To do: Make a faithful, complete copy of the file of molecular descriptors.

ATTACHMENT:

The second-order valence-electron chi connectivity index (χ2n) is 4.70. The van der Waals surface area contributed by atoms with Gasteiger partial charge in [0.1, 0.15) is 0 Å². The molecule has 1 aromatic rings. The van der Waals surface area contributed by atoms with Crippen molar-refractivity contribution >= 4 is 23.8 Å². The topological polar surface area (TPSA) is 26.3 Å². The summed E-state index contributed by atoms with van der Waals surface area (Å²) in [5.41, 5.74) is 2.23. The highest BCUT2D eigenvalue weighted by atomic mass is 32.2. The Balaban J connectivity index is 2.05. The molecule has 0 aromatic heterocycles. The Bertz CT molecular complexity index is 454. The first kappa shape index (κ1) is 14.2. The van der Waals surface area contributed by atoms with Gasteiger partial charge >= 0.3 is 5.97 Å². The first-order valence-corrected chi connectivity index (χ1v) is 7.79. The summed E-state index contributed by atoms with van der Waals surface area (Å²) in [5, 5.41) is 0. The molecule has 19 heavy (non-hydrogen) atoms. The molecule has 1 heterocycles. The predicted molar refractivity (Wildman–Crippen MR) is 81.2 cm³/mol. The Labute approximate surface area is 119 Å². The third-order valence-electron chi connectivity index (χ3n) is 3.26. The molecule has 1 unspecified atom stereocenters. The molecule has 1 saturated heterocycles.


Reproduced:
The second-order valence-electron chi connectivity index (χ2n) is 4.70. The van der Waals surface area contributed by atoms with Gasteiger partial charge in [0.1, 0.15) is 0 Å². The molecule has 1 aromatic rings. The van der Waals surface area contributed by atoms with Crippen molar-refractivity contribution >= 4 is 23.8 Å². The topological polar surface area (TPSA) is 26.3 Å². The summed E-state index contributed by atoms with van der Waals surface area (Å²) in [5.41, 5.74) is 2.23. The highest BCUT2D eigenvalue weighted by atomic mass is 32.2. The Balaban J connectivity index is 2.05. The molecule has 0 aromatic heterocycles. The Bertz CT molecular complexity index is 454. The first kappa shape index (κ1) is 14.2. The van der Waals surface area contributed by atoms with Gasteiger partial charge >= 0.3 is 5.97 Å². The first-order valence-corrected chi connectivity index (χ1v) is 7.79. The summed E-state index contributed by atoms with van der Waals surface area (Å²) in [5, 5.41) is 0. The molecule has 19 heavy (non-hydrogen) atoms. The molecule has 1 heterocycles. The predicted molar refractivity (Wildman–Crippen MR) is 81.2 cm³/mol. The Labute approximate surface area is 119 Å². The third-order valence-electron chi connectivity index (χ3n) is 3.26. The molecule has 1 unspecified atom stereocenters. The molecule has 1 saturated heterocycles.